Scientists have developed a pill that tricks the body into responding as though it has exercised.
In ‘groundbreaking research’, they have identified for the first time a key protein the body releases during workouts.
Switching this on in mice was found to give the benefits of physical activity without breaking sweat.
Named Piezo 1, the protein acts as an ‘exercise sensor’, boosting blood flow to the brain and muscles to sustain activity, according to research published in the journal Nature Communications.
These changes may be partly responsible for the positive effects of exercise, including lower risk of stroke, heart disease and cancer, experts from Leeds Institute of Cardiovascular and Metabolic Medicine believe.
Leeds scientists have discovered a protein that triggers the benefits of exercise by boosting blood flow to the brain and muscles (file photo)
On tests on mice, the researchers say that the protein’s release could be triggered by a tablet containing the known compound Yoda 1 – named after the Star Wars Jedi master.
During physical activity, the heart pumps more blood around the body.
Yoda 1 was found to mimic this action of increasing blood flow in the lining of the arteries taking blood from the heart to the stomach and intestines.
It slightly alters the electrical balance, resulting in the blood vessels constricting. This allows more blood to reach the brain and muscles actively engaged in exercise.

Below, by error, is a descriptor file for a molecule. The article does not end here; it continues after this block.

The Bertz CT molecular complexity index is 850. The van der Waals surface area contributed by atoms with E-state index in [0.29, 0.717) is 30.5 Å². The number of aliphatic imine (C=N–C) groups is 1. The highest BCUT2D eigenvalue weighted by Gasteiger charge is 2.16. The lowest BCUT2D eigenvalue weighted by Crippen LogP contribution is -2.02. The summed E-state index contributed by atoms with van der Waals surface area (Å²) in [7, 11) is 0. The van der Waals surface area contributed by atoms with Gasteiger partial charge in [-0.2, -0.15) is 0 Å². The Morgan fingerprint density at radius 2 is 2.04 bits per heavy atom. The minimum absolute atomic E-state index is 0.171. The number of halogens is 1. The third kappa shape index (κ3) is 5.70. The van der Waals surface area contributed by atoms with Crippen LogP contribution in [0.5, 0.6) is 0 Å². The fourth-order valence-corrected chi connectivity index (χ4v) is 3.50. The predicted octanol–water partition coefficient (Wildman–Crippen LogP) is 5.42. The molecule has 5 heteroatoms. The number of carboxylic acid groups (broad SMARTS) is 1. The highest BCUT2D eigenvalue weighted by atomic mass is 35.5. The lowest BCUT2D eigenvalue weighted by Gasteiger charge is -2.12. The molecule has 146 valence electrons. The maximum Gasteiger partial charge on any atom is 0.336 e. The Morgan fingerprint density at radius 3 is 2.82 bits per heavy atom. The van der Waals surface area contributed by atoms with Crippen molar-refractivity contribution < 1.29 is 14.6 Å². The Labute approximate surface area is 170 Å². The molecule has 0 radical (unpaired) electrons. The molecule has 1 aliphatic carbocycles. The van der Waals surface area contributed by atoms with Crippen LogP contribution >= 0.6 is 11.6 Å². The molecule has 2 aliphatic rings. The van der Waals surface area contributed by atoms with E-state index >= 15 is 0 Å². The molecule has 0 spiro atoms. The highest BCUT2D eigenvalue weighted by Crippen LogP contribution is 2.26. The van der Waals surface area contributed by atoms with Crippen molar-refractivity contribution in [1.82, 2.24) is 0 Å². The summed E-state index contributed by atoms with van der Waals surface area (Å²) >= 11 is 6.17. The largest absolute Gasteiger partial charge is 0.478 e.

Lead researcher Professor David Beech said: ‘One of our ideas is that Piezo1 has a special role in controlling blood flow to the intestines and this is really an important part of the body when we start to think about something called the metabolic syndrome which is associated with cardiovascular disease and type 2 diabetes.
‘By modifying this protein in the intestines then perhaps we could overcome some of the problems of diabetes and perhaps this Yoda1 compound could target the Piezo1 in the intestinal area to have a functional effect.
‘It may be that by understanding the working of the Yoda1 experimental molecule on the Piezo1 protein, we can move a step closer to having a drug that can help control some major chronic conditions.’
Professor Beech and his team have received funding from the British Heart Foundation to move to the next phase of the project.
Working with chemists also based at the University at Leeds, they will modify the Yoda1 molecule so it can be used on further animal studies.
The drug, which may have human trials within five years, would not fully replace exercise, said Professor Beech.
But he added: ‘It could be taken in addition to a walk, for instance, so that a walk becomes more like a run.’
WALKING IMPROVES MOOD
The mere act of putting one foot in front of the other for a few minutes can significantly boost our mood, a study has discovered.
And it doesn’t matter where we do it, why we do it, who we do it with, or what effect we expect the walk to have.
Psychologists say the happiness-causing effects arise from the actual physical movement which is connected to how we evolved to move to find food and other rewards.
The researchers say their study is the first to show this by stripping away all the many factors associated with exercise – such as getting fresh air, being in nature and the satisfaction of reaching fitness goals.
Essentially, ‘movement not only causes increased positive affect [emotional feelings] … but movement partially embodies, or in a sense reflects, positive affect,’ the study authors from The Iowa State University wrote in the paper published in the journal Emotion.